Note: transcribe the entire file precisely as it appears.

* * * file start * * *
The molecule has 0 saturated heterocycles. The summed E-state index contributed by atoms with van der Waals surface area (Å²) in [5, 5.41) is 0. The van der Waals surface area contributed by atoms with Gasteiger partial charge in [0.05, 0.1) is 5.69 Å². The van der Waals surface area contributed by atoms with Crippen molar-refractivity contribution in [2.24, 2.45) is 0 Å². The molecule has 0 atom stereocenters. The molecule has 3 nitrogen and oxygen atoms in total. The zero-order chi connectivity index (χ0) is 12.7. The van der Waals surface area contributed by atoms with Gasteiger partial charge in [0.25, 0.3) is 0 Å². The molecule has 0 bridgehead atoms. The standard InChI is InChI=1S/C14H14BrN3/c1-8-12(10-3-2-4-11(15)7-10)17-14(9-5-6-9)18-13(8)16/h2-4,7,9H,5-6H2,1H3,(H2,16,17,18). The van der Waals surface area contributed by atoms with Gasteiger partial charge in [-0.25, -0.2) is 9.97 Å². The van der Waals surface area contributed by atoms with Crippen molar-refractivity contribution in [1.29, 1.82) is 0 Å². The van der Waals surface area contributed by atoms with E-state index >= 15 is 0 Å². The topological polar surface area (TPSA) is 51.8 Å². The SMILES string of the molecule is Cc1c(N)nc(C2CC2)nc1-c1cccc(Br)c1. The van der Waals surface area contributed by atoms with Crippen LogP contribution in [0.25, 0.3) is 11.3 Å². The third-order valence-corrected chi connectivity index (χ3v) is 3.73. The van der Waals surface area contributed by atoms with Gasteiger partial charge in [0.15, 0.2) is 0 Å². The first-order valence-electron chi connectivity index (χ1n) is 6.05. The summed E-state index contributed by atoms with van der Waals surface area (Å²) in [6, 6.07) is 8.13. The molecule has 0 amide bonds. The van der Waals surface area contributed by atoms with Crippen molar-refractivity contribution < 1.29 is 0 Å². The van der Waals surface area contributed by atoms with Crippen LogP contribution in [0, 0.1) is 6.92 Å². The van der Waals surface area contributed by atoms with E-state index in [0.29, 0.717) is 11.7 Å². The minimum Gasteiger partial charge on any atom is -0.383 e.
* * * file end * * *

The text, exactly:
The molecule has 0 saturated heterocycles. The summed E-state index contributed by atoms with van der Waals surface area (Å²) in [5, 5.41) is 0. The van der Waals surface area contributed by atoms with Gasteiger partial charge in [0.05, 0.1) is 5.69 Å². The van der Waals surface area contributed by atoms with Crippen molar-refractivity contribution in [2.24, 2.45) is 0 Å². The molecule has 0 atom stereocenters. The molecule has 3 nitrogen and oxygen atoms in total. The zero-order chi connectivity index (χ0) is 12.7. The van der Waals surface area contributed by atoms with Gasteiger partial charge in [0.25, 0.3) is 0 Å². The molecule has 0 bridgehead atoms. The standard InChI is InChI=1S/C14H14BrN3/c1-8-12(10-3-2-4-11(15)7-10)17-14(9-5-6-9)18-13(8)16/h2-4,7,9H,5-6H2,1H3,(H2,16,17,18). The van der Waals surface area contributed by atoms with Gasteiger partial charge in [-0.25, -0.2) is 9.97 Å². The van der Waals surface area contributed by atoms with Crippen molar-refractivity contribution in [1.29, 1.82) is 0 Å². The van der Waals surface area contributed by atoms with E-state index >= 15 is 0 Å². The topological polar surface area (TPSA) is 51.8 Å². The SMILES string of the molecule is Cc1c(N)nc(C2CC2)nc1-c1cccc(Br)c1. The van der Waals surface area contributed by atoms with Crippen LogP contribution in [0.25, 0.3) is 11.3 Å². The third-order valence-corrected chi connectivity index (χ3v) is 3.73. The van der Waals surface area contributed by atoms with Gasteiger partial charge in [0.15, 0.2) is 0 Å². The first-order valence-electron chi connectivity index (χ1n) is 6.05. The summed E-state index contributed by atoms with van der Waals surface area (Å²) in [6, 6.07) is 8.13. The molecule has 0 amide bonds. The van der Waals surface area contributed by atoms with Crippen molar-refractivity contribution < 1.29 is 0 Å². The van der Waals surface area contributed by atoms with Crippen LogP contribution in [0, 0.1) is 6.92 Å². The van der Waals surface area contributed by atoms with E-state index in [0.29, 0.717) is 11.7 Å². The minimum Gasteiger partial charge on any atom is -0.383 e.